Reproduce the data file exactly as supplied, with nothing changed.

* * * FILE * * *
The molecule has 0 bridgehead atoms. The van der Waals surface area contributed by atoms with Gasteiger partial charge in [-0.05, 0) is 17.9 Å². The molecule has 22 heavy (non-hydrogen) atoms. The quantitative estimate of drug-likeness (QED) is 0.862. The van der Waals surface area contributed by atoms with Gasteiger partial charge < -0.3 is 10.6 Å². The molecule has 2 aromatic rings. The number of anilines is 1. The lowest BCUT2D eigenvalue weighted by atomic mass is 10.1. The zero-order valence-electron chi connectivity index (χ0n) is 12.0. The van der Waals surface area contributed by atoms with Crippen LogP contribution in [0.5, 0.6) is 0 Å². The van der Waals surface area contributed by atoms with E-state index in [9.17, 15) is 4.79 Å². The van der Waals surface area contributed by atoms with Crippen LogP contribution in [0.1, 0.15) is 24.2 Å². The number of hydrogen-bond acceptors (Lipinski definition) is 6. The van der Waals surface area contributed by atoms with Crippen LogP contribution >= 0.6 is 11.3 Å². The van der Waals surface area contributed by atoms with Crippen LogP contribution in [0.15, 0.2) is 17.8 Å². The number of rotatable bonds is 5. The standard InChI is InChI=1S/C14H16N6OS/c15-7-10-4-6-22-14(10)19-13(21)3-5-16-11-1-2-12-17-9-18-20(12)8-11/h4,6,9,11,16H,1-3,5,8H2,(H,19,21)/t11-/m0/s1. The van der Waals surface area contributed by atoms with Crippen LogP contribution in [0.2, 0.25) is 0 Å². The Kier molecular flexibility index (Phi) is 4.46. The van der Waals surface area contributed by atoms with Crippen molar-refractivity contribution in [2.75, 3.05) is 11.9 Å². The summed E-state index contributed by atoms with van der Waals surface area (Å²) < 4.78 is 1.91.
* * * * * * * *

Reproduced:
The molecule has 0 bridgehead atoms. The van der Waals surface area contributed by atoms with Gasteiger partial charge in [-0.05, 0) is 17.9 Å². The molecule has 22 heavy (non-hydrogen) atoms. The quantitative estimate of drug-likeness (QED) is 0.862. The van der Waals surface area contributed by atoms with Gasteiger partial charge < -0.3 is 10.6 Å². The molecule has 2 aromatic rings. The number of anilines is 1. The lowest BCUT2D eigenvalue weighted by atomic mass is 10.1. The zero-order valence-electron chi connectivity index (χ0n) is 12.0. The van der Waals surface area contributed by atoms with Crippen LogP contribution in [0.5, 0.6) is 0 Å². The van der Waals surface area contributed by atoms with E-state index in [9.17, 15) is 4.79 Å². The van der Waals surface area contributed by atoms with Crippen LogP contribution in [0.1, 0.15) is 24.2 Å². The number of hydrogen-bond acceptors (Lipinski definition) is 6. The van der Waals surface area contributed by atoms with Crippen LogP contribution >= 0.6 is 11.3 Å². The van der Waals surface area contributed by atoms with Crippen LogP contribution in [0.15, 0.2) is 17.8 Å². The number of rotatable bonds is 5. The standard InChI is InChI=1S/C14H16N6OS/c15-7-10-4-6-22-14(10)19-13(21)3-5-16-11-1-2-12-17-9-18-20(12)8-11/h4,6,9,11,16H,1-3,5,8H2,(H,19,21)/t11-/m0/s1. The van der Waals surface area contributed by atoms with Crippen LogP contribution in [0.2, 0.25) is 0 Å². The Kier molecular flexibility index (Phi) is 4.46. The van der Waals surface area contributed by atoms with Crippen molar-refractivity contribution in [2.75, 3.05) is 11.9 Å². The summed E-state index contributed by atoms with van der Waals surface area (Å²) < 4.78 is 1.91.